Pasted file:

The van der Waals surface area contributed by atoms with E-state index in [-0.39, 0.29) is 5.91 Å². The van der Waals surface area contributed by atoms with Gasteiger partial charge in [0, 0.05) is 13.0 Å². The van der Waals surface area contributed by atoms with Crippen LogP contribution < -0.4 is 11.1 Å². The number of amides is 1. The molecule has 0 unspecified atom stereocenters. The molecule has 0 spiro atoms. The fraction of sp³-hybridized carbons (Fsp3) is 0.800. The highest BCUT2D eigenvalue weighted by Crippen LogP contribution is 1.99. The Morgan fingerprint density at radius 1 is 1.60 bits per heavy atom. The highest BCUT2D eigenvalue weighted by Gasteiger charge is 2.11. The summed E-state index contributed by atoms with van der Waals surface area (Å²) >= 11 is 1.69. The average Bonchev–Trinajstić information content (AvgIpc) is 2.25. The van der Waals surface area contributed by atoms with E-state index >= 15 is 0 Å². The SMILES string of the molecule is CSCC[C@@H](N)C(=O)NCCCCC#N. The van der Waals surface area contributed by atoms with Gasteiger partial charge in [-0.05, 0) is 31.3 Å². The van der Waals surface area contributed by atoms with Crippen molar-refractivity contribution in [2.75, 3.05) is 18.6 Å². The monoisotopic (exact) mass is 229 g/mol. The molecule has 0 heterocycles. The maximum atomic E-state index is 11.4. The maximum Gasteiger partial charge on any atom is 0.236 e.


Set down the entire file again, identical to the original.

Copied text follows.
The van der Waals surface area contributed by atoms with E-state index in [-0.39, 0.29) is 5.91 Å². The van der Waals surface area contributed by atoms with Gasteiger partial charge in [0, 0.05) is 13.0 Å². The van der Waals surface area contributed by atoms with Crippen LogP contribution < -0.4 is 11.1 Å². The number of amides is 1. The molecule has 0 unspecified atom stereocenters. The molecule has 0 spiro atoms. The fraction of sp³-hybridized carbons (Fsp3) is 0.800. The highest BCUT2D eigenvalue weighted by Crippen LogP contribution is 1.99. The Morgan fingerprint density at radius 1 is 1.60 bits per heavy atom. The highest BCUT2D eigenvalue weighted by Gasteiger charge is 2.11. The summed E-state index contributed by atoms with van der Waals surface area (Å²) >= 11 is 1.69. The average Bonchev–Trinajstić information content (AvgIpc) is 2.25. The van der Waals surface area contributed by atoms with E-state index >= 15 is 0 Å². The SMILES string of the molecule is CSCC[C@@H](N)C(=O)NCCCCC#N. The van der Waals surface area contributed by atoms with Gasteiger partial charge in [-0.05, 0) is 31.3 Å². The van der Waals surface area contributed by atoms with Crippen molar-refractivity contribution in [2.75, 3.05) is 18.6 Å². The monoisotopic (exact) mass is 229 g/mol. The molecule has 0 heterocycles. The maximum atomic E-state index is 11.4. The maximum Gasteiger partial charge on any atom is 0.236 e.